Posted by: Gregoryno6 | November 30, 2014

There are times when every day is a ham sandwich day. But then…

I drove out of Melbourne in 1990 – headed west, destination Perth. The eastern states of Australia were still suffering the recession triggered by the stock market crash of 1987. Western Australia, by most accounts, was still doing well. Little did I suspect as I motored across the Nullarbor Plain that the recession was tailing me. It followed along, just out of sight below the horizon.
I idled. I cruised at my leisure through Esperance and Albany in the southwest. Recession left me to holiday and rolled on down the main highway to the City of Lights. When I did finally arrive in Perth, around the end of October, the recession was well established and ready to greet me. The economy was going down and businesses were shutting their doors. Recession was having a ball as it partied hard all over town.
None of this was factored into my plan.It was, admittedly, a very simple plan. I was going to find a job and a place to live and build a new life in the west. I’d worked in a bookstore for a while, and after five years in a factory I wanted to return to that. But work in bookstores wasn’t easy to find. Actually work of any sort wasn’t easy to find. Crummy economy aside, I was an eastern stater. The old folks of Perth had a name for my tribe – t’othersiders. They muttered it with a mixture of irritation and contempt. To put it plain, I was as popular as a ham sandwich at a bar mitzvah.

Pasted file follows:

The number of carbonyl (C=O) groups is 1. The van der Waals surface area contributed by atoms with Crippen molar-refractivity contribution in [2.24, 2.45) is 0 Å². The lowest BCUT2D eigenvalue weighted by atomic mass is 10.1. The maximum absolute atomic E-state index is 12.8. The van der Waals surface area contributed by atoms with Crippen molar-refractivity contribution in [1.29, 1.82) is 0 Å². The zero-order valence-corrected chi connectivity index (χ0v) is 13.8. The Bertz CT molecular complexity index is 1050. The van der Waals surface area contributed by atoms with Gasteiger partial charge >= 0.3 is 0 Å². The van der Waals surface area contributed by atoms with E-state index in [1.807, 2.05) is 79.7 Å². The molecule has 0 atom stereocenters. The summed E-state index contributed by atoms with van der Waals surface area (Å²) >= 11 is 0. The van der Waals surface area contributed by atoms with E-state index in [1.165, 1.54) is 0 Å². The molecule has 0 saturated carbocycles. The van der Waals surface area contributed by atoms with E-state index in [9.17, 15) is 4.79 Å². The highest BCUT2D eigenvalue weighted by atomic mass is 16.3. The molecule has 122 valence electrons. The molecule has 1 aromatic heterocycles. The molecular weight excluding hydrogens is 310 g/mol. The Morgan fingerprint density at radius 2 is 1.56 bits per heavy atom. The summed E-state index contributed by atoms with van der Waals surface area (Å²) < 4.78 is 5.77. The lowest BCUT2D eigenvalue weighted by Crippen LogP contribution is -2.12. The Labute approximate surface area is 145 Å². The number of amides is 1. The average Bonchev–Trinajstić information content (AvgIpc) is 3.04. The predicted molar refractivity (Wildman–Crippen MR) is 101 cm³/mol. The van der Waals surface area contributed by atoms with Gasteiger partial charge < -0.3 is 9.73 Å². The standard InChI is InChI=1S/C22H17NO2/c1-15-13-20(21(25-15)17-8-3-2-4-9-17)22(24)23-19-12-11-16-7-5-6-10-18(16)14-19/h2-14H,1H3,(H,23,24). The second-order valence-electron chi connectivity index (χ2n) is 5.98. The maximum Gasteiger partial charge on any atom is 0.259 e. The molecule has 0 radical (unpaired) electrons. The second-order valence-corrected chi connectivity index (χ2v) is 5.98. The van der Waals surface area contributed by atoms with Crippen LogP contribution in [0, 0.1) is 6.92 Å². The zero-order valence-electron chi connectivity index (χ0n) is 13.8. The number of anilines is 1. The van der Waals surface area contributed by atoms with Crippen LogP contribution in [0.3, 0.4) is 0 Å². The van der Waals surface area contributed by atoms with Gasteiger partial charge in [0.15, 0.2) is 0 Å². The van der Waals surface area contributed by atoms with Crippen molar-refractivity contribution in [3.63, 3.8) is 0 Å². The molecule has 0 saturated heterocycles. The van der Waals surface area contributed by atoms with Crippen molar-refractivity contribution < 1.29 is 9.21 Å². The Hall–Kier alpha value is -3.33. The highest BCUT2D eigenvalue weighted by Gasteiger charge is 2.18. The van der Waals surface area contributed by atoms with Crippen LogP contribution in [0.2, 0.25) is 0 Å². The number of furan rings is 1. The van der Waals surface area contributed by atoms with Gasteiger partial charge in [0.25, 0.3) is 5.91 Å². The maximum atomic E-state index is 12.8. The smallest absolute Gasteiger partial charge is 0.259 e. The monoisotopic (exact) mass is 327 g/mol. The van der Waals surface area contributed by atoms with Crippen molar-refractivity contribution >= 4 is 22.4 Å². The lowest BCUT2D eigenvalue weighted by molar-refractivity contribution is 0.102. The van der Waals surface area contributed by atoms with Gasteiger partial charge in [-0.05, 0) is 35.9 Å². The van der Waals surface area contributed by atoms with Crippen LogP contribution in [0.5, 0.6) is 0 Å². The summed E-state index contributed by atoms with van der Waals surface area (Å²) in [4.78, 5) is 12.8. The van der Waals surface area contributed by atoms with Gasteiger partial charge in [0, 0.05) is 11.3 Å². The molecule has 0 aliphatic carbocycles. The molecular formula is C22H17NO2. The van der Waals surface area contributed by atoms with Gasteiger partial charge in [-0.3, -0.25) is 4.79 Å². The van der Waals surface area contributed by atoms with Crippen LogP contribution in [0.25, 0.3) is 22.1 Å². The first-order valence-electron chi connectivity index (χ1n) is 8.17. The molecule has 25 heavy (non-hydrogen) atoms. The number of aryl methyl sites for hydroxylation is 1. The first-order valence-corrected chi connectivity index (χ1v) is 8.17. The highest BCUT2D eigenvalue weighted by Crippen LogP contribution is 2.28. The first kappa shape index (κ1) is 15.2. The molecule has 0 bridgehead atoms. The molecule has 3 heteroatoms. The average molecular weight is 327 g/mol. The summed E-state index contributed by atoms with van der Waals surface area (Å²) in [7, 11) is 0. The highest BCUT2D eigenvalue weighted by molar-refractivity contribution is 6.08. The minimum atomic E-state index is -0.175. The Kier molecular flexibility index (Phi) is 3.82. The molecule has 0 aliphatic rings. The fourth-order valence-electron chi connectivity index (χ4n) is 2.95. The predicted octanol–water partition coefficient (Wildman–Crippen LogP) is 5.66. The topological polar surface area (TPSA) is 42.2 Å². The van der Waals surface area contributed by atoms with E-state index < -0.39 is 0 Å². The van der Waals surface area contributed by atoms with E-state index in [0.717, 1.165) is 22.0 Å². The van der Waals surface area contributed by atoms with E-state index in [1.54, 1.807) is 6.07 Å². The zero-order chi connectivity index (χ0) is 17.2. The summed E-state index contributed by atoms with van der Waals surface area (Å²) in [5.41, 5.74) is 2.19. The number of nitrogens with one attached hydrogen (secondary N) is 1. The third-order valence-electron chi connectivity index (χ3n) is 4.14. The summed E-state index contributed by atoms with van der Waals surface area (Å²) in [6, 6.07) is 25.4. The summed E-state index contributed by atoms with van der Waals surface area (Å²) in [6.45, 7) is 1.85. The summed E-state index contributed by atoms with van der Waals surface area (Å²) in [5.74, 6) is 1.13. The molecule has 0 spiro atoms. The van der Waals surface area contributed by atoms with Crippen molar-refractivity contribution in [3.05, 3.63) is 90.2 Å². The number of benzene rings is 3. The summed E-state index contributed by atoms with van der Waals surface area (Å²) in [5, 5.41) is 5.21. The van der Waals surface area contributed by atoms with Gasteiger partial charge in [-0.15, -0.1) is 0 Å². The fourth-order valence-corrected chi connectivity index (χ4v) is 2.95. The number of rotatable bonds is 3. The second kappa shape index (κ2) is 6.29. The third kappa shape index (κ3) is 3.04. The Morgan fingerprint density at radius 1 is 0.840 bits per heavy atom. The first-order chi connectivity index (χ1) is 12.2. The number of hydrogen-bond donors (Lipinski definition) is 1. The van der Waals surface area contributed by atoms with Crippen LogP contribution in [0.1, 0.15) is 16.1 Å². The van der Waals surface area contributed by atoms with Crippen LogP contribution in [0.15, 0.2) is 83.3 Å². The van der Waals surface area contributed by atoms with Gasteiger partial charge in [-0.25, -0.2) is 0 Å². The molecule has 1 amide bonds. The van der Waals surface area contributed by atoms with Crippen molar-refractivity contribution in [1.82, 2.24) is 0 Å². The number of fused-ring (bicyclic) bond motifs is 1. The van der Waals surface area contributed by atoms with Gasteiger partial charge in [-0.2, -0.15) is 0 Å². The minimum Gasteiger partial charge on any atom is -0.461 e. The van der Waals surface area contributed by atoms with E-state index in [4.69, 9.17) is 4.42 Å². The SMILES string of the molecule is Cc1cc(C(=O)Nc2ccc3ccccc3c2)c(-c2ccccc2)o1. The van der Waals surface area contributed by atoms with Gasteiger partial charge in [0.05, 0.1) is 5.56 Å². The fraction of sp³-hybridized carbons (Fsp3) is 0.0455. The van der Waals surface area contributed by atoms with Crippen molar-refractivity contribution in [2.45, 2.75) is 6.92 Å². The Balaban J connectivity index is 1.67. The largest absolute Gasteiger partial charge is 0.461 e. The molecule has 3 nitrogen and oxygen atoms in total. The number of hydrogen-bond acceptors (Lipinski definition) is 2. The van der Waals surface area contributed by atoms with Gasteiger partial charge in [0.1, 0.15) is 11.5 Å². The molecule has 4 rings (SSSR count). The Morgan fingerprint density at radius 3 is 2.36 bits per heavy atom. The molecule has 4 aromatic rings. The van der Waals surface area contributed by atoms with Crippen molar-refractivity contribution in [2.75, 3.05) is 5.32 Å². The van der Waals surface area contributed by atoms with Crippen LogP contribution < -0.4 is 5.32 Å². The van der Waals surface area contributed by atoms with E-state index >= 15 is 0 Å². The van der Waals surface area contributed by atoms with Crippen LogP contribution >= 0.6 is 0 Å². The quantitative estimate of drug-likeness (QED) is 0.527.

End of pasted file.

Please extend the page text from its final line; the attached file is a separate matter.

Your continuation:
It took a couple of months before I found my first job. I stood on a street corner one day a week, handing out a free newspaper. It wasn’t exactly loaded with glowing career prospects, but it helped to pay the rent. My first full time job was in a chicken processing factory in Osborne Park. I stayed there about nine months… but it was a lot longer than that before I could eat poultry without flashbacks. Raw pink carcasses hanging from a chain
Conditions remained tough. I still had faint hopes of re-entering the book trade when I left the poultry behind, but they were snuffed once more. Without much idea of what to expect I approached a labour hire firm. That was how I’d landed the chicken job after all – but more factory work didn’t appeal. I tried my chances with a different firm. They were only a couple of years old, local rather than international, and keen to teach the big players a lesson or two. It was the beginning of a beautiful friendship.
I stayed four years with that agency, and they were among the best years of my working life. The boss kept standards high. Appearance, punctuality, and performance all counted. The challenge was there to prove yourself every day. The agency employed two types of workers: you were either a gun or a dud. Duds didn’t last. I was soon considered a gun. I felt a distinct flush of pride when I learnt that clients had started asking for me by name.
Several client firms offered me full time positions. I turned them down and tried not to smile when I did it. I was getting steady work through the agency – a full forty hour week more often than not. And I was getting variety, too. I handled gold nuggets at the Perth Mint. I threw 40kg bags of dog food on pallets in stinking summer heat. I worked in warehouses all over the city. Car parts, soft drinks, telephone books, hardware. There were plenty of short odd assignments – most of them I’ve forgotten, but I did have a driving job for a while. I chauffeured a Telstra technician north and south of the city while he measured the strength of mobile phone signals. He was a Malaysian guy who was frankly besotted with one very Western cuisine. ‘Keep look out for KFC! Nearly lunch!’